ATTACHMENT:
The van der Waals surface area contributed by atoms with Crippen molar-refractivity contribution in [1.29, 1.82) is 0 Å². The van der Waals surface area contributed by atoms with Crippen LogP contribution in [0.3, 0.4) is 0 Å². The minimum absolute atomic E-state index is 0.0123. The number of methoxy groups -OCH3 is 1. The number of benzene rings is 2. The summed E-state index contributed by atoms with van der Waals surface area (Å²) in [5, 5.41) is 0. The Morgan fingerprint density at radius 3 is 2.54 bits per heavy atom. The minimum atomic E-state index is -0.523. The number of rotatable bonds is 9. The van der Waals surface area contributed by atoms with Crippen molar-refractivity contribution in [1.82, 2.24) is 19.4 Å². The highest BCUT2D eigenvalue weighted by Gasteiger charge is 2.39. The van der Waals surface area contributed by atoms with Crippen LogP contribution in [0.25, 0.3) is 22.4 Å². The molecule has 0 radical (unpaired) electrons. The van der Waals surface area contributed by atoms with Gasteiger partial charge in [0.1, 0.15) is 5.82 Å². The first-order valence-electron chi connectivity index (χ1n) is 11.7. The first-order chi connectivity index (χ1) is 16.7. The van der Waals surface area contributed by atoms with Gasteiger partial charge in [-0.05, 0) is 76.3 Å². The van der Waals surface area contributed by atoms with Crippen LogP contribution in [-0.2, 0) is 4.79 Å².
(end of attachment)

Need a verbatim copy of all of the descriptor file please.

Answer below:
The van der Waals surface area contributed by atoms with Crippen molar-refractivity contribution in [1.29, 1.82) is 0 Å². The van der Waals surface area contributed by atoms with Crippen LogP contribution in [0.3, 0.4) is 0 Å². The minimum absolute atomic E-state index is 0.0123. The number of methoxy groups -OCH3 is 1. The number of benzene rings is 2. The summed E-state index contributed by atoms with van der Waals surface area (Å²) in [5, 5.41) is 0. The Morgan fingerprint density at radius 3 is 2.54 bits per heavy atom. The minimum atomic E-state index is -0.523. The number of rotatable bonds is 9. The van der Waals surface area contributed by atoms with Crippen molar-refractivity contribution in [1.82, 2.24) is 19.4 Å². The highest BCUT2D eigenvalue weighted by Gasteiger charge is 2.39. The van der Waals surface area contributed by atoms with Crippen LogP contribution in [0.25, 0.3) is 22.4 Å². The molecule has 0 radical (unpaired) electrons. The van der Waals surface area contributed by atoms with Gasteiger partial charge in [0.1, 0.15) is 5.82 Å². The first-order valence-electron chi connectivity index (χ1n) is 11.7. The first-order chi connectivity index (χ1) is 16.7. The van der Waals surface area contributed by atoms with Gasteiger partial charge in [-0.05, 0) is 76.3 Å². The van der Waals surface area contributed by atoms with Crippen LogP contribution in [-0.2, 0) is 4.79 Å².